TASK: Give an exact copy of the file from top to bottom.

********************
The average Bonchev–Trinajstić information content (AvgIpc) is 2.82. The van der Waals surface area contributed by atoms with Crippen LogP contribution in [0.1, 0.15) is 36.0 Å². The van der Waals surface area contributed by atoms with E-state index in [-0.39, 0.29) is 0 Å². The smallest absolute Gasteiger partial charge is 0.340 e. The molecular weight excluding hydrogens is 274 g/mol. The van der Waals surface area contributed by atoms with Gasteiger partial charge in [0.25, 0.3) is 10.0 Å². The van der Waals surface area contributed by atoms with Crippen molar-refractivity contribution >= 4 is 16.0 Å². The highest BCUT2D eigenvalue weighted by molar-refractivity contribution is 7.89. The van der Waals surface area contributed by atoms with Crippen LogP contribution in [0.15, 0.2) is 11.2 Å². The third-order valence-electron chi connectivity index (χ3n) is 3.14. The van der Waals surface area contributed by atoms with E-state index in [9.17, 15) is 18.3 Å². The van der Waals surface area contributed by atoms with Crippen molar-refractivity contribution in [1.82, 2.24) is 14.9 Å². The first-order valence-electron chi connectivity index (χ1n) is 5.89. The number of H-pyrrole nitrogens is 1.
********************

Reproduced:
The average Bonchev–Trinajstić information content (AvgIpc) is 2.82. The van der Waals surface area contributed by atoms with Crippen LogP contribution in [0.1, 0.15) is 36.0 Å². The van der Waals surface area contributed by atoms with E-state index in [-0.39, 0.29) is 0 Å². The smallest absolute Gasteiger partial charge is 0.340 e. The molecular weight excluding hydrogens is 274 g/mol. The van der Waals surface area contributed by atoms with Gasteiger partial charge in [0.25, 0.3) is 10.0 Å². The van der Waals surface area contributed by atoms with Crippen molar-refractivity contribution >= 4 is 16.0 Å². The highest BCUT2D eigenvalue weighted by molar-refractivity contribution is 7.89. The van der Waals surface area contributed by atoms with Crippen LogP contribution in [0.15, 0.2) is 11.2 Å². The third-order valence-electron chi connectivity index (χ3n) is 3.14. The van der Waals surface area contributed by atoms with E-state index in [9.17, 15) is 18.3 Å². The van der Waals surface area contributed by atoms with Crippen molar-refractivity contribution in [1.82, 2.24) is 14.9 Å². The first-order valence-electron chi connectivity index (χ1n) is 5.89. The number of H-pyrrole nitrogens is 1.